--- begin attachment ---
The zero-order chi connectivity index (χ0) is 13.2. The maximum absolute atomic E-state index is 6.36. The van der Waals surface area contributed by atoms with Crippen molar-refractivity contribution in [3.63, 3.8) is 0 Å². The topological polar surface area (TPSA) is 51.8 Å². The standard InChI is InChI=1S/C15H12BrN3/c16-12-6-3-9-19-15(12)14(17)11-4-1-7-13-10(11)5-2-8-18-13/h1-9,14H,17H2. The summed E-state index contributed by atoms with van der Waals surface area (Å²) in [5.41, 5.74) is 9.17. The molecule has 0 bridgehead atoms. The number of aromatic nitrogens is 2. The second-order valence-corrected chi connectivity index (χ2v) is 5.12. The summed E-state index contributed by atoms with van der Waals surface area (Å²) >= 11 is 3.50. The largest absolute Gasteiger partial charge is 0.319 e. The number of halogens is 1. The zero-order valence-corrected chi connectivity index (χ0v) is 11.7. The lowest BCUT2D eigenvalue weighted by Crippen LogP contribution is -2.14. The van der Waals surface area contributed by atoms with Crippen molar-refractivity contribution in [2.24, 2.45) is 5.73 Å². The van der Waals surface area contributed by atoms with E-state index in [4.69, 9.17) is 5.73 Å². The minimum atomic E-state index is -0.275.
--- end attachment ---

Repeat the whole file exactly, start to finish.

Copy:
The zero-order chi connectivity index (χ0) is 13.2. The maximum absolute atomic E-state index is 6.36. The van der Waals surface area contributed by atoms with Crippen molar-refractivity contribution in [3.63, 3.8) is 0 Å². The topological polar surface area (TPSA) is 51.8 Å². The standard InChI is InChI=1S/C15H12BrN3/c16-12-6-3-9-19-15(12)14(17)11-4-1-7-13-10(11)5-2-8-18-13/h1-9,14H,17H2. The summed E-state index contributed by atoms with van der Waals surface area (Å²) in [5.41, 5.74) is 9.17. The molecule has 0 bridgehead atoms. The number of aromatic nitrogens is 2. The second-order valence-corrected chi connectivity index (χ2v) is 5.12. The summed E-state index contributed by atoms with van der Waals surface area (Å²) >= 11 is 3.50. The largest absolute Gasteiger partial charge is 0.319 e. The number of halogens is 1. The zero-order valence-corrected chi connectivity index (χ0v) is 11.7. The lowest BCUT2D eigenvalue weighted by Crippen LogP contribution is -2.14. The van der Waals surface area contributed by atoms with Crippen molar-refractivity contribution in [2.24, 2.45) is 5.73 Å². The van der Waals surface area contributed by atoms with E-state index in [4.69, 9.17) is 5.73 Å². The minimum atomic E-state index is -0.275.